Question re: Advanced R, functions


#1

From this page:
http://adv-r.had.co.nz/Functions.html#lexical-scoping

I'm confused with the following. My confusion comes from the fact that the first and second codes perform identically for me, and not as suggested in the text. The statement that "x is lazily evaluated the first time that you call one of the adder functions. At this point, the loop is complete and the final value of x is 10. Therefore all of the adder functions will add 10 on to their input, probably not what you wanted!" isn't something I can reconcile. Any help would be appreciated.

add <- function(x) {
function(y) x + y
}
adders <- lapply(1:10, add)
adders[1]

[1] 11

adders[10]

[1] 20

x is lazily evaluated the first time that you call one of the adder functions. At this point, the loop is complete and the final value of x is 10. Therefore all of the adder functions will add 10 on to their input, probably not what you wanted! Manually forcing evaluation fixes the problem:

add <- function(x) {
force(x)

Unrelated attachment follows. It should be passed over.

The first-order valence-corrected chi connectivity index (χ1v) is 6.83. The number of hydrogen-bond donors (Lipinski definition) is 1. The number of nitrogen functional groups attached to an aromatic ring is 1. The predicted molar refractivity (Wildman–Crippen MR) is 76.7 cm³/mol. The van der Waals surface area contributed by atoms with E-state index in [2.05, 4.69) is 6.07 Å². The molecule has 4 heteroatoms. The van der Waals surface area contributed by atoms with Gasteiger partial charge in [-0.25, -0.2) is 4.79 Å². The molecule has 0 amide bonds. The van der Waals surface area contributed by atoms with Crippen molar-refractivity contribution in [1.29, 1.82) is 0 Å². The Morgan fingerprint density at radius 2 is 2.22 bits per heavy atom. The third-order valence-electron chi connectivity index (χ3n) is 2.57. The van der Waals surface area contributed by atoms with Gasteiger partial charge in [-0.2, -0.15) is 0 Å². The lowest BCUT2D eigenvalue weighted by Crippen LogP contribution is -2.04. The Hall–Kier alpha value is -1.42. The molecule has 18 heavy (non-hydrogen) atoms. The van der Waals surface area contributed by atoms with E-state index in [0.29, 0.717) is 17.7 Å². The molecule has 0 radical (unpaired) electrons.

function(y) x + y
}
adders2 <- lapply(1:10, add)
adders2[1]

[1] 11

adders2[10]

[1] 20


#2

You should probably read 2nd edition of Advanced R.

The answer to your question is there:

The apply functions underwent this same change in R 3.2.0:

Higher order functions such as the apply functions and Reduce() now force arguments to the functions they apply in order to eliminate undesirable interactions between lazy evaluation and variable capture in closures.

You can replicate the behavior that is mentioned in this passage with for loop (it's in the link I've provided):

add <- function(x) {
  function(y) x + y
}

adders <- list()
for (i in 1:10) {
  adders[[i]] <- add(i)
}

adders[[1]](10)
#> [1] 20
adders[[10]](10)
#> [1] 20

#3

Thank you! My bad for reading the old version. Thank you for the correct link!


#4

Keep in mind, that 2nd edition is work-in-progress, so some changes will certainly happen before it is published. But additions to the book are worth the effort, IMHO.